It’s been a very challenging year due to the global COVID-19 pandemic, however, Bitcoin (BTC) is on a record-breaking streak since March 2020, which was when it initially crashed (below $4,000) along with the broader financial markets. But after that, the leading cryptocurrency recovered and recently surpassed the $28,000 mark (before correcting below $27,000 at the time of writing).
Many analysts have come forward and have recommended Bitcoin as an inflation hedge during a period when we’ve seen unprecedented reserve bank money printing. Major firms like MicroStrategy Inc. and Square Inc. have started to move large company cash reserves into Bitcoin in an attempt to acquire better returns than near-zero (or even negative) interest rates being offered by central banks across the globe.
It’s worth noting that these reasons for purchasing Bitcoin are not completely consistent with its original purpose (as mentioned in the crypto’s whitepaper) to serve as a peer to peer cash or alternative to fiat currencies. However, these developments do suggest that there’s now a growing acceptance of Bitcoin (BTC) and a few other digital currencies as a legitimate asset class.
Matt Hougan, CIO at Bitwise Asset Management, stated:
““What’s happening now — and it’s happening faster than anyone could ever imagine — is that Bitcoin is moving from a fringe esoteric asset to the mainstream. If it’s going mainstream, there is just so much money on the sidelines that is going to have to come in and establish a position that it leaves me very bullish for 2021.”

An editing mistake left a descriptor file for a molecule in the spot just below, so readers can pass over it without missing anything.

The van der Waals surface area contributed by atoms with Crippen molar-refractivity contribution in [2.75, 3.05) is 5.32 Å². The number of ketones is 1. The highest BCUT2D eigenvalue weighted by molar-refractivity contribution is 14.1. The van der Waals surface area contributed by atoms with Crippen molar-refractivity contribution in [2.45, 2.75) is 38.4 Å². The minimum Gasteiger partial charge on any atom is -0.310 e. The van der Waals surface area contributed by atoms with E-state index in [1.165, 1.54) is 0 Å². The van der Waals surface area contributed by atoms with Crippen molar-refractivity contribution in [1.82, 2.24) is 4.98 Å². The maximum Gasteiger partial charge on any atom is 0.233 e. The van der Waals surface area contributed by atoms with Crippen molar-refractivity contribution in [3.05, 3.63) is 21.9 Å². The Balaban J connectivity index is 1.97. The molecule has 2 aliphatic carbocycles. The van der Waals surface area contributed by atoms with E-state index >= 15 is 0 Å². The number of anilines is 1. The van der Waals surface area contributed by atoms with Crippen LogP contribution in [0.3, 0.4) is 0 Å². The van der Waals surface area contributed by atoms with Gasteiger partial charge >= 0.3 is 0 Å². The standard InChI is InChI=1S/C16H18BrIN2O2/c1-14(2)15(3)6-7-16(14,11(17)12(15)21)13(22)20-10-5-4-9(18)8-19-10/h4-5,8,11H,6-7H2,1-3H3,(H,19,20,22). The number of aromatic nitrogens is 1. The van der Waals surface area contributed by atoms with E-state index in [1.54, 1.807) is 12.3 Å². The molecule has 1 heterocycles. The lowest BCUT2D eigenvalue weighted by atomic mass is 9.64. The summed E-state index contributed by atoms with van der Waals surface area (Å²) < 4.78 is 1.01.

However, with Bitcoin gaining a lot more attention, it may also lead to increased scrutiny from regulatory authorities, according to Guy Hirsch, MD for the US at online trading platform eToro.
“Despite this meteoric rise, there are some storm clouds on the horizon.”
There’s been a bit of a fallout from several seemingly hasty and last-minute actions taken by the Trump administration during its final days in office, among other factors that have raised concerns among crypto and blockchain industry participants.
But analysts claim that the Coronavirus crisis has proven to be the ideal environment for Bitcoin and other decentralized cryptocurrencies. Historic levels of money-printing (more US dollars printed in the last few months than the past 200 years) by global reserve banks — some of which began to admit that they’re also interested in digital assets — have led to heightened fears of rising inflation.
Meanwhile, interest rates have dropped to all-time lows. This may have led many investors to seek better returns and hedge their portfolios with Bitcoin and other alternative forms of investments. It’s quite possible that these developments have pushed the BTC price closer towards $30,000, after starting the year at only around $7,200 (in early January 2020).
Meltem Demirors, CSO at digital asset management firm CoinShares, has noted:
“Generally, I think we have had challenges with the Dems — they prefer more regulation, more oversight. I am a bit worried about the direction things are trending.” (particularly the antitrust lawsuits and the lack of adequate levels of privacy while interacting online)
“Without knowing how authorities will seek to more robustly regulate crypto in the coming years, it is hard for the markets to continue growing at the same rate they are now, especially if, as some fear, regulations aimed at curbing innovation rather than fostering it are enacted. Once again, clarity is the name of the game.”